The Observer

Farm Harvest Festival encourages students to live sustainably

Tracy Wang, Staff Reporter

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On Saturday, Sept. 22, Case Western Reserve University Student Sustainability Council (SCC) and the Farm Administration celebrated the ninth annual Farm Harvest Festival at Squire Valleevue and Valley Ridge Farms which aimed to increase CWRU’s environmental responsibility by informing the campus community about sustainable practices and facilitating sustainable behaviors and attitudes. Students, faculty, staff and alumni had fun learning about farm resources and ways to make the world a little greener.

After hopping off the bus, each person got a small passport that showed the map of the farm, the activities and the scheduled events. Students could collect stamps from different activity locations, return the completed passport to the registration desk for a prize and enter a lottery for Mitchell’s Ice Cream and Jolly Scholar gift cards.

Students could choose from a variety of food options for lunch. Options included garden salad, vegetable chili, apples from Patterson’s Fruit Farm and apple fritters from Raised and Glazed Donuts. Water and apple cider were available to drink. After lunch, there was Mitchell’s Homemade ice cream for everyone on the lawn. Notably, everything in the dining hall, including the wooden utensils, was compostable. While eating their food, people enjoyed performances by Case in Point, Solstice, CWRU Pep Band, Case Men’s Glee Club, Spartan Bhangra, Dhamakapella, Case Kismat Fusion Dance Team and other campus organizations on the dining hall stage.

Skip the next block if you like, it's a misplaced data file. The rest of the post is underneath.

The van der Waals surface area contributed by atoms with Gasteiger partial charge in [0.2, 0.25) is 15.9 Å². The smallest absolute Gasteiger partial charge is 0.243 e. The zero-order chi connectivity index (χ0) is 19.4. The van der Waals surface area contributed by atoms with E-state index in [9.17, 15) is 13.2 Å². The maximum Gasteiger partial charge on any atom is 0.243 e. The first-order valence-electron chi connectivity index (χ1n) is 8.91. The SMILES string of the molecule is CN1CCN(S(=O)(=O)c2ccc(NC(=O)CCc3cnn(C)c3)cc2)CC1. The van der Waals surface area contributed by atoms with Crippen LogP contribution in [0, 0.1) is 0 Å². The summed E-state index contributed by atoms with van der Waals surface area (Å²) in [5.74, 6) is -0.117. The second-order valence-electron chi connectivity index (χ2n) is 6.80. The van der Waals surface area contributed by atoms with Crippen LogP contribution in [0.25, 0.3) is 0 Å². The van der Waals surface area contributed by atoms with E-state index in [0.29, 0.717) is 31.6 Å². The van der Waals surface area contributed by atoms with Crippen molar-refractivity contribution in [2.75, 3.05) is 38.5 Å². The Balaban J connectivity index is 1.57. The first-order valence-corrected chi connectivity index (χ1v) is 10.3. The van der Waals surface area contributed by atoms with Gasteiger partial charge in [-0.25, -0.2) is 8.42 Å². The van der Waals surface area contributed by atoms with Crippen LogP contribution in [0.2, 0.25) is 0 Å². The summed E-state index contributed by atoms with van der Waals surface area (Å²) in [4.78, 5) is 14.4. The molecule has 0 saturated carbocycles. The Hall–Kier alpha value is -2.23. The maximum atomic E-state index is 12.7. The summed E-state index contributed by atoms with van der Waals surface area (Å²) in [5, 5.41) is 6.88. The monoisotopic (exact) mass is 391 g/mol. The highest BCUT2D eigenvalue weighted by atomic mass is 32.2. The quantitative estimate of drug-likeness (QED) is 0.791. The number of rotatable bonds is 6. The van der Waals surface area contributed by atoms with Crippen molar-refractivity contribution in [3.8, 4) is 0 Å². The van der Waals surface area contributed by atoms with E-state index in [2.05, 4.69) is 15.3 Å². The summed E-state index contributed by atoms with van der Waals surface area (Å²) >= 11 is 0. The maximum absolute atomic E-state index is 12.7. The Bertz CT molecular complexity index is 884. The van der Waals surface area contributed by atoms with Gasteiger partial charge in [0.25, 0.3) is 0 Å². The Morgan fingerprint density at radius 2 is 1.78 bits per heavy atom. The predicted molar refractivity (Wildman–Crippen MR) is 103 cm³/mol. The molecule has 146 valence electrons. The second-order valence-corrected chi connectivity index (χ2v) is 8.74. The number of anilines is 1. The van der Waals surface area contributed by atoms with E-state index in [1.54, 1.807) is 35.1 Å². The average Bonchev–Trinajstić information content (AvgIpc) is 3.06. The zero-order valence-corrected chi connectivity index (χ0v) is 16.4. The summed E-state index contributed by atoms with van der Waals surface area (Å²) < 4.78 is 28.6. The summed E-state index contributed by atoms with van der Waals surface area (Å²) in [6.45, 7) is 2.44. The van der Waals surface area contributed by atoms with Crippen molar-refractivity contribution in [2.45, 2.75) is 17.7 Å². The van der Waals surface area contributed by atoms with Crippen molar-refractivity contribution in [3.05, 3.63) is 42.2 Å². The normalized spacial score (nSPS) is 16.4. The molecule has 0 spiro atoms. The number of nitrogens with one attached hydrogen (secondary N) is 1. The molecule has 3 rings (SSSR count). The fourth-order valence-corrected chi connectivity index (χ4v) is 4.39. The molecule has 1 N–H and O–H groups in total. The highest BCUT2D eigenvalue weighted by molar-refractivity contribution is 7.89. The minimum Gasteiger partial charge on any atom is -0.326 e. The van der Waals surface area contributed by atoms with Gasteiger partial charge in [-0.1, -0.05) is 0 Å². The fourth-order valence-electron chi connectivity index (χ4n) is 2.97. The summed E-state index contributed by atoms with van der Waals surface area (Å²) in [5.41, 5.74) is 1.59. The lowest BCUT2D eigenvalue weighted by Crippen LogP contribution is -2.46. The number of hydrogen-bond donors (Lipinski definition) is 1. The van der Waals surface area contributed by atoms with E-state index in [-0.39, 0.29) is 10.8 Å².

Aside from eating, students were encouraged to attend different activities. They could spend the  whole afternoon learning to knit or they could plant basil in a small pot to take home. Outdoors, the CWRU Judo Club was teaching basic judo moves, and Badminton Club had a net up for casual games of badminton.

One popular attraction was a small petting zoo featuring a pony, a cow and a rabbit among others.The hayride was another popular event, but several students complained that the wait was too long, as the tractor returned only every twenty minutes. Third-year student Mocun Ye said he would rather spend time walking in the tall grass maze.

“It’s so relaxing to walk past the tall grass on a nice Saturday afternoon,” said Ye.

Students also got to experience sustainable skincare through free samples of beeswax lip balm and learning how to swap microbeads with organic alternatives. Third-year computer science major Caitlin Campbell has worked as a volunteer for two years. This year, she helped make the beeswax lip balm.

“This is my second Farm Harvest Festival, and I love it,” said Campbell. “It makes it really easy for students to get connected to nature and sustainability in new and unusual ways. I volunteered last year because it’s a great way to get Greek service hours in, but it turned out to be really fun.”

CWRU’s University Farm provides a variety of produce to Bon Appetit, so much of the produce students eat every day at Leutner Commons and Fribley Marche is local.  

For its ten-year anniversary next year, SSC hopes to expand the Farm Harvest Festival.

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Farm Harvest Festival encourages students to live sustainably